Former WH Ethics Lawyer: We Don’t Have All The Facts, But ‘Sessions Needs To Go’

Matt Vespa
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Posted: Mar 08, 2017 1:00 PM
 Former WH Ethics Lawyer: We Don’t Have All The Facts, But ‘Sessions Needs To Go’

Are we jumping the gun here just a tad? The attorney general needs to go because he didn’t disclose meetings with the Russian ambassador that had nothing to do with the questions Sens. Al Franken (D-MN) and Patrick Leahy (D-VT) asked during Jeff Sessions’ confirmation hearing. Former White House ethics lawyer Richard Painter used former Attorney General Richard G. Kleindienst to make his case [emphasis mine]:

Several Democratic senators were concerned about rumors of White House interference in a Justice Department antitrust suit against International Telephone and Telegraph Corporation, a campaign contributor to the Republican National Committee. They asked Kleindienst several times if he had ever spoken with anyone at the White House about the I.T.T. case. He said he had not.

That wasn’t true. Later, after Kleindienst was confirmed as attorney general, the special prosecutor, Leon Jaworski, and his team uncovered an Oval Office tape recording of a phone call in which Nixon told Kleindiesnt to drop the I.T.T. case. Kleindienst claimed that he thought the senators’ questions were limited to a particular period, not the entire time during which the case was pending.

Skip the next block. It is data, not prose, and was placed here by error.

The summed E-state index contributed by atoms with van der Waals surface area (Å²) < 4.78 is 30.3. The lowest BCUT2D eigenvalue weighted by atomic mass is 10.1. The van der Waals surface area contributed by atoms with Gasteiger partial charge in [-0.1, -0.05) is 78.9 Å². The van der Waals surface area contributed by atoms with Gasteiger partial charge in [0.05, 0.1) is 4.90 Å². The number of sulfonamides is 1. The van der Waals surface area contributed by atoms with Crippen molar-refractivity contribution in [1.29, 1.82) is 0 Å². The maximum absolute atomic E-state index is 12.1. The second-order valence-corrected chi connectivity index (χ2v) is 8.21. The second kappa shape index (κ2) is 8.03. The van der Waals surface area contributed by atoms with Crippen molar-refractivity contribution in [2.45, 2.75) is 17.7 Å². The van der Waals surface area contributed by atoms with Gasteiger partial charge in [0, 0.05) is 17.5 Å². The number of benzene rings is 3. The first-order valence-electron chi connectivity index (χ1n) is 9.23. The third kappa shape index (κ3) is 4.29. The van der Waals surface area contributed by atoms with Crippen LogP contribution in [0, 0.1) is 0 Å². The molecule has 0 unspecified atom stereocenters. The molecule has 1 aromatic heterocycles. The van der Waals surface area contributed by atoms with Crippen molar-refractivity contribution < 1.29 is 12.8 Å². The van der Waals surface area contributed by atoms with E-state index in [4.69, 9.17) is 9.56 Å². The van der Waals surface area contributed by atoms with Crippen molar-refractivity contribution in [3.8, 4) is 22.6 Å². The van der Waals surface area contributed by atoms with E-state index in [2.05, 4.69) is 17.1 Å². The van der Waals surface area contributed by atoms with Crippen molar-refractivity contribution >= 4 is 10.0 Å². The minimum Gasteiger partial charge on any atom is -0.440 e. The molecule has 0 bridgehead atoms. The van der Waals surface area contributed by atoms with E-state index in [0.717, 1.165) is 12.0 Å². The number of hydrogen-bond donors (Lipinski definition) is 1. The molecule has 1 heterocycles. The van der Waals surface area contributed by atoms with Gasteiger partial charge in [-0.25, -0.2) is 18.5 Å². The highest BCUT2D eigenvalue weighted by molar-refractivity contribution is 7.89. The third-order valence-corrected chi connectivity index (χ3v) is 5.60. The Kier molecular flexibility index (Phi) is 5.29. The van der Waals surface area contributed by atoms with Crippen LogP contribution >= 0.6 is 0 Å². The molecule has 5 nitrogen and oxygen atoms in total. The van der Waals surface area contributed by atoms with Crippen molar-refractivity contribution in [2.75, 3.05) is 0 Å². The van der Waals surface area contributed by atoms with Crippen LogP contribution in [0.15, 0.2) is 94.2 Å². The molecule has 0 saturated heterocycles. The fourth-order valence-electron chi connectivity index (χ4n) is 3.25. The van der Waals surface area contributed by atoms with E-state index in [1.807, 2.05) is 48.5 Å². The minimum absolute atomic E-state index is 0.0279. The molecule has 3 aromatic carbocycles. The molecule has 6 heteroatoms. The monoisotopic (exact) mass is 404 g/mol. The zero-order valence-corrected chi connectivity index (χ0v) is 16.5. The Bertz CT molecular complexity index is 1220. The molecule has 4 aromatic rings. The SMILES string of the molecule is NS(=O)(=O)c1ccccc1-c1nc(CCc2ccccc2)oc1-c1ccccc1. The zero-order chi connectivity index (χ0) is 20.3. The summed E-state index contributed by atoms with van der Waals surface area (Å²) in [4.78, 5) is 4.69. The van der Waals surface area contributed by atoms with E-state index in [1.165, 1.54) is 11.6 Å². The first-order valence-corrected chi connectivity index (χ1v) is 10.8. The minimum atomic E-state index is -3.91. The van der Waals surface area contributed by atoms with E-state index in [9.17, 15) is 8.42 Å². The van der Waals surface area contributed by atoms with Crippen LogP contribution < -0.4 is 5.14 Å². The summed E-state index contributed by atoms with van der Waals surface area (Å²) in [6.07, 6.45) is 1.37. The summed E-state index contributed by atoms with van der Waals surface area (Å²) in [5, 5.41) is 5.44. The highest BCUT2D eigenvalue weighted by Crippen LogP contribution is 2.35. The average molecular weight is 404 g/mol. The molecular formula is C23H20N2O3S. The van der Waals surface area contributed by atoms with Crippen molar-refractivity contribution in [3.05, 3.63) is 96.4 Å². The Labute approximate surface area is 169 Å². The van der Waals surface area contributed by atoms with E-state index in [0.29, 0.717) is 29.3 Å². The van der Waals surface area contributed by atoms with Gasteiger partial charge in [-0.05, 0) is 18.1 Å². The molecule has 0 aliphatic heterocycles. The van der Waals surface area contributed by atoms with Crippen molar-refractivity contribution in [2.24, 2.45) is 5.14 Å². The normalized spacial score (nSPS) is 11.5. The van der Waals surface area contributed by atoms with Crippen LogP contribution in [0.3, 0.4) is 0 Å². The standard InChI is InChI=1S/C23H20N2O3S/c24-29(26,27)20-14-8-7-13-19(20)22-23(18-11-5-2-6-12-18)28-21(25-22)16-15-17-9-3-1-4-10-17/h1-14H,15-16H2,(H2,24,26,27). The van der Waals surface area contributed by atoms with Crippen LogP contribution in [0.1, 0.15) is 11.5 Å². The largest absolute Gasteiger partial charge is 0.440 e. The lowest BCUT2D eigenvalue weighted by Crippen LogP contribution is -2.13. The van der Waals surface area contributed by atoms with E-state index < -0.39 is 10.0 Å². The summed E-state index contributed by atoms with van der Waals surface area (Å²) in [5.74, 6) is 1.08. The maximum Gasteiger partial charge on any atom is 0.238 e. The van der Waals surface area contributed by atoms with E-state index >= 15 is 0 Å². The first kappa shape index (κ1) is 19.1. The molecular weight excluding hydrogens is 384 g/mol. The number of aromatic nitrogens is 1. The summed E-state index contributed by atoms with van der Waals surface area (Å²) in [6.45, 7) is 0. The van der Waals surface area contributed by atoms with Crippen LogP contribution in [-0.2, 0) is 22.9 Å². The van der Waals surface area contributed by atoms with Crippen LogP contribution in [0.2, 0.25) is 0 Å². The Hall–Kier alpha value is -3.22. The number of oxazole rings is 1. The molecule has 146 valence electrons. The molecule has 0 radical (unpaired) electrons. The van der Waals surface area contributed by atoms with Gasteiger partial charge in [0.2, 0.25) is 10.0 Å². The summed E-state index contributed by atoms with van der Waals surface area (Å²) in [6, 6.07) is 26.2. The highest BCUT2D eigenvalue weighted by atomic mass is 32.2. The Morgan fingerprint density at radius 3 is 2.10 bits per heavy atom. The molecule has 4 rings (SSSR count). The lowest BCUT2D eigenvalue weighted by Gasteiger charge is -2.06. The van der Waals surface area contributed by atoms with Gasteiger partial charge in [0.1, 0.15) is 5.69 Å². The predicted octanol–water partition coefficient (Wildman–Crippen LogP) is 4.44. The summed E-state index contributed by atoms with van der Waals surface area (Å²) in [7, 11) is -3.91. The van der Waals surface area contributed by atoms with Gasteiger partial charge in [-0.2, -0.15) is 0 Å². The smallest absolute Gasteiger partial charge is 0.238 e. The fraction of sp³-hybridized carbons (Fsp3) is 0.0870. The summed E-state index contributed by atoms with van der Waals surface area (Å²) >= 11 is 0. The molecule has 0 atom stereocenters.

Jaworski didn’t buy it. He filed criminal charges against Kleindienst, who had earlier resigned as attorney general. Eventually Kleindienst pleaded guilty to failure to provide accurate information to Congress, a misdemeanor, for conduct that many observers believed amounted to perjury. He was also reprimanded by the Arizona State Bar.

Last month, during Mr. Sessions’s confirmation hearing for attorney general, Senator Al Franken, Democrat from Minnesota, asked Mr. Sessions what he would do if he learned of evidence that anyone affiliated with the Trump campaign communicated with the Russian government in the course of the 2016 campaign.

“I’m not aware of any of those activities,” Mr. Sessions answered, adding, “I have been called a surrogate at a time or two in that campaign, and I did not have communications with the Russians.”

Mr. Sessions also, on his written Senate confirmation questionnaire, denied having had any communications about the 2016 election with the Russians.